Making a balloon out of glass might not seem like such a great idea on the surface – but Hank Rawlins, a graduate student in metallurgical engineering at the University of Missouri-Rolla, thinks glass balloons might turn out to be the best way to put monitoring equipment in the upper atmosphere.
Rawlins, from Farmington, Mo., recently took third place in the 2007 Strength in Glass Contest, a year-long challenge for university students interested in identifying marketable new products, engineering opportunities and cost savings that would be possible “if glass of any type were available at 50 times its current strength.”
Rawlins received $5,000 for his proposal of “Eversphere Glass Balloons.” The concept involves high-strength, thin-walled vacuum glass balloons. The balloons would have a greater lifting force than helium or hydrogen balloons and would allow scientists to permanently place monitoring equipment in the upper atmosphere.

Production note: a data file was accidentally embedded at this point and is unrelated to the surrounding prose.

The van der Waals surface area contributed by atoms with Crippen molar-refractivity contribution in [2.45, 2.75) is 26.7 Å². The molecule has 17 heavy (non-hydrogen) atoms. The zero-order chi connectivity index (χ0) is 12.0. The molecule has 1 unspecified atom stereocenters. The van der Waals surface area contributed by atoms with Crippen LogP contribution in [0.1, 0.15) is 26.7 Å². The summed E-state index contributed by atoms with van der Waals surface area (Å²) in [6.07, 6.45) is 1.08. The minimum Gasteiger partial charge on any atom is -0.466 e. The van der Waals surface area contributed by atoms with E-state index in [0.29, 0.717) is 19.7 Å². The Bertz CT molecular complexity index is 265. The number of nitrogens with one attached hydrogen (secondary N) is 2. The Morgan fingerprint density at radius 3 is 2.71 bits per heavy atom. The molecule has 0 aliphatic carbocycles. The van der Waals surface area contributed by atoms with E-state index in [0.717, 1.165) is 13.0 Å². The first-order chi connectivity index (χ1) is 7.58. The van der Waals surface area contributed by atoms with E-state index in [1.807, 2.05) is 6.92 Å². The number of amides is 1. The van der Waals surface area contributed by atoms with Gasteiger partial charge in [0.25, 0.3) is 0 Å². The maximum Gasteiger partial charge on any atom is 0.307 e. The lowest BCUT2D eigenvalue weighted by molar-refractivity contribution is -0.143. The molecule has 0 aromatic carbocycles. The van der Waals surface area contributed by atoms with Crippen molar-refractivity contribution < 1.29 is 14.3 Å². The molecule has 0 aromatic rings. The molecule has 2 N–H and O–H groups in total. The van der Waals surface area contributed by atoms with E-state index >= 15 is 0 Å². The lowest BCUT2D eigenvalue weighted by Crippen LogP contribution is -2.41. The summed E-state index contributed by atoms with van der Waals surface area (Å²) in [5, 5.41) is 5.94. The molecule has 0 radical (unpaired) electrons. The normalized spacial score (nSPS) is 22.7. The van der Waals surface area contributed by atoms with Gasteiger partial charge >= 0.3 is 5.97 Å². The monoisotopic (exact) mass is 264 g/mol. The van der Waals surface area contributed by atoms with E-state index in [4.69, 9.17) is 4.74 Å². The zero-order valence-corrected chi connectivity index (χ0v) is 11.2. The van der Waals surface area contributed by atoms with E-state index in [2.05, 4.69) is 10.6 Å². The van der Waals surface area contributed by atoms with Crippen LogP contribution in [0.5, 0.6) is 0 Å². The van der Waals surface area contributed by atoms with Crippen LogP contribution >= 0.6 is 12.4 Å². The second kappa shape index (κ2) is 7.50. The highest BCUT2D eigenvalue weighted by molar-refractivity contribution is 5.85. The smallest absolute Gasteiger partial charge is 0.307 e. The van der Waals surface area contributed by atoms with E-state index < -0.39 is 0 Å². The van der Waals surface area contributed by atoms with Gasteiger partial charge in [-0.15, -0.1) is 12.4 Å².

Armin Dellert, a student at Friedrich Alexander University in Erlangen, Germany, placed first in the contest. Dellert’s paper envisioned solar cells on a flexible thin glass substrate that could be rolled up into spools and spread out when needed. Dellert was awarded $20,000 during the International Congress on Glass, which was held in July in Strasbourg, France.
Julieann Heffernan of the New Mexico Institute of Mining and Technology placed second and received $10,000. Heffernan proposed a glass panel roofing system that would support heavy loads of snow and withstand the impact of large hailstones.
The competition was sponsored by the Glass Manufacturing Industry Council (GMIC), the glass and optical materials division of the American Ceramic Society, the International Commission on Glass, the Center for Glass Research and the National Science Foundation’s International Materials Institute on New Functionalities in Glasses.
“The industry now has a clear look at some of the amazing products that will be possible when the barriers to stronger glass are overcome and the target strengths are achieved,” says Michael Greenman, executive director of GMIC. “The next step of this process will be the creation and announcement of an X-Prize in Glass.”
The X-Prize in Glass would be similar to the $10,000,000 Ansari Prize, which was offered in 2005 to encourage privately funded space flight.
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